2. Squatting is not a good exercise for bodybuilders because it builds the gluteus maximus too much and thickens the hips producing a squatty thick look, which is undesirable for bodybuilding.
This has been a big controversy in the bodybuilding circles for years. To squat or not to squat is the question. Power lifters, who are not concerned with symmetry or muscular definition are usually the squatters. Where as the bodybuilder who is concerned with symmetry and muscular definition avoid performing back bar squats.

Back bar squats utilize the help of the glutes to generate power on the extension of the movement. Next time you see a power lifter squat notice how they have a big hip and glute complex. Their quads are thick and powerful. This is due to the fact that they lift so much weight and get down so deep on the squat. This is desirable for some but not everyone wants to have a big thick lower body. If your goal is to remain within your own symmetrical make up and to have a small abdominal area and having a nice sweep of the legs to cause the appearance of having bigger legs and a small waistline, then I would suggest doing leg exercises that de-emphasize the spreading of the glutes. Not everyone is designed to perform back bar squats and should use caution. Proper technique is crucial.

3. Squats are bad for the knees.
If performed correctly squats are fantastic for the knee. Proper form will help lubricate and flex the thick fibrous tendons of the quadriceps. Good flexibility, increased blood, oxygen and energy flow throughout the tendons will only help the health of the knee and hip joints.

4. Elevating the heels by standing on weight plates or 2x4 is pointless and only causes harm.
Many of the so called experts today have said that standing on a weight plate or 2x4 raising the heels is pointless for the athlete performing squats. I beg to differ. I pretty much stand true to the fact that I do what works for me and never listen to the hot shots of today who make it their quest to debunk everything. I know the philosophy and the kinesiology of the ankle joint, knee joint, hip joint, and all their tendon and muscle origins and insertions. I understand the reasons why the young over zealots slam the use of 2x4's, however, I have always used the 2x4 when squatting have received great benefit. For me it works and I will continue to use it. For some it might not work. I used to perform squats straight on the floor and all I got was a big ass! Then I changed it up and performed front squats with my heels on a 2x4. And like magic my quads developed and my butt didn't get bigger. This technique might not work for everyone but it worked for me. I have been performing squats like this for twenty five years with no problems. Nothing has ever happened to my gait, tendons, knees, hips, back from performing squats with heels elevated. The young researchers that are against the idea of raising the heels were not even born when I started performing them. And for them to tell me that I should stop using the heel support is ridiculous! The reason why they are against raising the heels is because they believe that it will shorten the achilles tendon and cause a muscular imbalance among the hamstring, glutes and quadriceps. I have been doing heel raised squats for a long time and have never seen any shortening effects on my achilles tendon, gastrocs, hamstrings or quadriceps. Maybe some people have experienced problems but I never have. I find that I can actually deeper and keep my back perfectly straight with heels raised, as opposed to with heels on the floor. I can do both methods with ease, but I like heel raised better for me. You will have to experiment with both methods to see which works best for you.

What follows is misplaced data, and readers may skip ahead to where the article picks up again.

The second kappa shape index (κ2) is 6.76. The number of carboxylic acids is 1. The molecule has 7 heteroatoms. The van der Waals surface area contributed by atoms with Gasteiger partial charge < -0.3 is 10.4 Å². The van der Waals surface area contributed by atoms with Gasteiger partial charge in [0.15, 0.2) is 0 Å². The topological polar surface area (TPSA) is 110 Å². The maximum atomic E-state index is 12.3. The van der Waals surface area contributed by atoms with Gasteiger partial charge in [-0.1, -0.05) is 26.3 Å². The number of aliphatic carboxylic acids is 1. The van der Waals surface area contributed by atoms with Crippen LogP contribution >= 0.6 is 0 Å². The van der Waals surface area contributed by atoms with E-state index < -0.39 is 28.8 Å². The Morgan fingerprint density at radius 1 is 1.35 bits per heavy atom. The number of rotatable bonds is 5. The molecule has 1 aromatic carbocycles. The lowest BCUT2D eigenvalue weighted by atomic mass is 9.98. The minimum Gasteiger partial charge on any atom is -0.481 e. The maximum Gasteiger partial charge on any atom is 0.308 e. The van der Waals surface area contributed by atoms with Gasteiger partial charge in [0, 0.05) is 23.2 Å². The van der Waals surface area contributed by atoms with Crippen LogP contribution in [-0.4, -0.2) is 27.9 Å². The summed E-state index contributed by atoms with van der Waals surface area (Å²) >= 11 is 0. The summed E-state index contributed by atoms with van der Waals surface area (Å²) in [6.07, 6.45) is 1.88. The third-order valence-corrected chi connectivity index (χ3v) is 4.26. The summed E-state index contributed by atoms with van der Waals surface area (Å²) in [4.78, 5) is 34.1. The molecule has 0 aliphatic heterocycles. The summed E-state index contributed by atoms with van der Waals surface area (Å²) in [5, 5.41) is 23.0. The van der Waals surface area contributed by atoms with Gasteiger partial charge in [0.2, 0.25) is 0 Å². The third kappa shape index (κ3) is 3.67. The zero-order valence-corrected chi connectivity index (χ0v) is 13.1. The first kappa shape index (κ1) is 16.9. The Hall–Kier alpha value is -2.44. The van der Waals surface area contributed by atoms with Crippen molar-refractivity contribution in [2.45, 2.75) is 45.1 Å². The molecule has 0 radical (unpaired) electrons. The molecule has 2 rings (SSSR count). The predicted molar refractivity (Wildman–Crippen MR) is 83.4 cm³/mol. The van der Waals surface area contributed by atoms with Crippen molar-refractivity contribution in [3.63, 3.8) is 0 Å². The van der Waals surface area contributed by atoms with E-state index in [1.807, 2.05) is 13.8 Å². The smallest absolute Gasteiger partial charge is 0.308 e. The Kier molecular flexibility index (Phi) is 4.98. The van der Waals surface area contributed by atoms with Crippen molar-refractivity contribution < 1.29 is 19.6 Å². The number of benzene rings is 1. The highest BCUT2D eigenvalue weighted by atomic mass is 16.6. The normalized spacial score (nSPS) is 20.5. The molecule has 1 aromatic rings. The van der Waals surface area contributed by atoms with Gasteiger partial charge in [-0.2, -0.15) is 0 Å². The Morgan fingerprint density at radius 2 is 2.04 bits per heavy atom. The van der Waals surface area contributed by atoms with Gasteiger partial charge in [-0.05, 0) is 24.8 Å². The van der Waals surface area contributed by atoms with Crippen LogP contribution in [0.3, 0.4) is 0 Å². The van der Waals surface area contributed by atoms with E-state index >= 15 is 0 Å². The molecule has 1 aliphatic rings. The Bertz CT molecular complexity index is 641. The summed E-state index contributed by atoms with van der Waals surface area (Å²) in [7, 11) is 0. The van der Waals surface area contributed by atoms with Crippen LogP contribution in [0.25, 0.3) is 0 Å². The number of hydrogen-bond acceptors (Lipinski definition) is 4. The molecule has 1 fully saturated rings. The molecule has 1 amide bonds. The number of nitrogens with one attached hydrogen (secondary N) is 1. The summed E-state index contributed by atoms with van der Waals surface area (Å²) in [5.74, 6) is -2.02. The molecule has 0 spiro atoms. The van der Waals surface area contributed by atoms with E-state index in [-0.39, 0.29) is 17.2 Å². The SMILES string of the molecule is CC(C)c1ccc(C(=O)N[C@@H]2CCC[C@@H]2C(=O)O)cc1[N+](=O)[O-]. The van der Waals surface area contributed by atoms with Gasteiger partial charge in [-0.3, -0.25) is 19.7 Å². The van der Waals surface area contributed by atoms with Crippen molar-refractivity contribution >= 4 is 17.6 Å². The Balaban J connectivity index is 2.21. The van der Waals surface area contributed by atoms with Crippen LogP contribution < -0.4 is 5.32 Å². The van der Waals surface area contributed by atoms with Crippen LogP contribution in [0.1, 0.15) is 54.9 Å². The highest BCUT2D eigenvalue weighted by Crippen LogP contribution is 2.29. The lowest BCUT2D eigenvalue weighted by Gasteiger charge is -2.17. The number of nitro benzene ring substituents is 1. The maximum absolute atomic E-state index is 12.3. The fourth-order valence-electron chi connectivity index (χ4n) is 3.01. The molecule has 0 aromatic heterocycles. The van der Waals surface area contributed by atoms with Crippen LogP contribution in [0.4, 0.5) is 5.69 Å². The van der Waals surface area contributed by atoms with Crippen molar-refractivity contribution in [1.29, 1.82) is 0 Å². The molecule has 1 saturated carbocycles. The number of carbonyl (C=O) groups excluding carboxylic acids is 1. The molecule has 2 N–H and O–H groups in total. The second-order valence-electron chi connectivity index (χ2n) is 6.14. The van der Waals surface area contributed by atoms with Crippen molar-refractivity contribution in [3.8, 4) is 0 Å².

The best way to perform a squat is to keep the back perfectly straight, do not deviate! Flexion will compound the torque in the lumbar vertebras and will cause discomfort and possible injury. Try squatting by keeping the back straight, maintaining a neutral spine the entire time. Put all of your strength and focus onto your legs. Drive up pressing into the floor with the heels. Squeeze the glutes tight as you come up. Keep the abdominals engaged (braced) to add more support to the lumbar. Inhale going down into the squat, exhale as you come up. The key is to never allow spinal flexion to occur.

Overall, squats are the king off all exercises. When performed correctly they will help strengthen the muscles that support the lumbopelvic complex. Many people think I am crazy when I prescribe back patients to do squats. I start with the basic foundation of the movement and then progress to the more advanced techniques once the goals are achieved.

tags: squatting, power lifting, bodybuilding, exercise, nutrition, health,


  1. I cant imagine going into a gym and not doing squats. They are hard as hell but feel amazing! My body comes alive when I do them and I can tell that my legs, butt and back are sooo much stronger since I started with your routines, Daryl!